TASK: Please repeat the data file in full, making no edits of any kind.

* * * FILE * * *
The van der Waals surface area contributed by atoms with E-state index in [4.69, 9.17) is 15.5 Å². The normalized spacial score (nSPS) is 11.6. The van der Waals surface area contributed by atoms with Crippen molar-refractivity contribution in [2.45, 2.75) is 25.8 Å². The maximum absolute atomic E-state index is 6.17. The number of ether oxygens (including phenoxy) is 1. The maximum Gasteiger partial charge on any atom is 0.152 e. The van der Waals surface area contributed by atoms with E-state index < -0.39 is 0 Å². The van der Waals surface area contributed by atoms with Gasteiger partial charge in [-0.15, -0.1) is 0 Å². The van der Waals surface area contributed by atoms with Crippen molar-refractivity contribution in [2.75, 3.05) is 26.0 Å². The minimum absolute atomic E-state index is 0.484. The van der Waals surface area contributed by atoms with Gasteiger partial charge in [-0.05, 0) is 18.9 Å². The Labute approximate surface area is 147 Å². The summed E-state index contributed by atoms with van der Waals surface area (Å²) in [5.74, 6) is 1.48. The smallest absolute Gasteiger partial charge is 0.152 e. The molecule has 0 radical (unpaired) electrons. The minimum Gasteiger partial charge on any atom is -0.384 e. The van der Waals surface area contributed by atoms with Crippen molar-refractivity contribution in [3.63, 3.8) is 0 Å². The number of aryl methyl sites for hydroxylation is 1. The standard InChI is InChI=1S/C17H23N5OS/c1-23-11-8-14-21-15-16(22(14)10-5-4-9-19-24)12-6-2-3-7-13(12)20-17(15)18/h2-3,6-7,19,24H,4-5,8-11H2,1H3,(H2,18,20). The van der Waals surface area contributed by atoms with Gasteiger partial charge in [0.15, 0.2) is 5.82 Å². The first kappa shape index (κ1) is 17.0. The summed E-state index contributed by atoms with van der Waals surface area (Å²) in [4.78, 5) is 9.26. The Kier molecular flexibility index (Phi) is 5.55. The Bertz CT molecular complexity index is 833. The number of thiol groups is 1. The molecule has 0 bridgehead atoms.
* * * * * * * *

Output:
The van der Waals surface area contributed by atoms with E-state index in [4.69, 9.17) is 15.5 Å². The normalized spacial score (nSPS) is 11.6. The van der Waals surface area contributed by atoms with Crippen molar-refractivity contribution in [2.45, 2.75) is 25.8 Å². The maximum absolute atomic E-state index is 6.17. The number of ether oxygens (including phenoxy) is 1. The maximum Gasteiger partial charge on any atom is 0.152 e. The van der Waals surface area contributed by atoms with E-state index < -0.39 is 0 Å². The van der Waals surface area contributed by atoms with Gasteiger partial charge in [-0.15, -0.1) is 0 Å². The van der Waals surface area contributed by atoms with Crippen molar-refractivity contribution in [2.75, 3.05) is 26.0 Å². The minimum absolute atomic E-state index is 0.484. The van der Waals surface area contributed by atoms with Gasteiger partial charge in [-0.05, 0) is 18.9 Å². The Labute approximate surface area is 147 Å². The summed E-state index contributed by atoms with van der Waals surface area (Å²) in [5.74, 6) is 1.48. The smallest absolute Gasteiger partial charge is 0.152 e. The molecule has 0 radical (unpaired) electrons. The minimum Gasteiger partial charge on any atom is -0.384 e. The van der Waals surface area contributed by atoms with Crippen molar-refractivity contribution in [3.63, 3.8) is 0 Å². The number of aryl methyl sites for hydroxylation is 1. The standard InChI is InChI=1S/C17H23N5OS/c1-23-11-8-14-21-15-16(22(14)10-5-4-9-19-24)12-6-2-3-7-13(12)20-17(15)18/h2-3,6-7,19,24H,4-5,8-11H2,1H3,(H2,18,20). The van der Waals surface area contributed by atoms with Gasteiger partial charge in [0.15, 0.2) is 5.82 Å². The first kappa shape index (κ1) is 17.0. The summed E-state index contributed by atoms with van der Waals surface area (Å²) in [4.78, 5) is 9.26. The Kier molecular flexibility index (Phi) is 5.55. The Bertz CT molecular complexity index is 833. The number of thiol groups is 1. The molecule has 0 bridgehead atoms.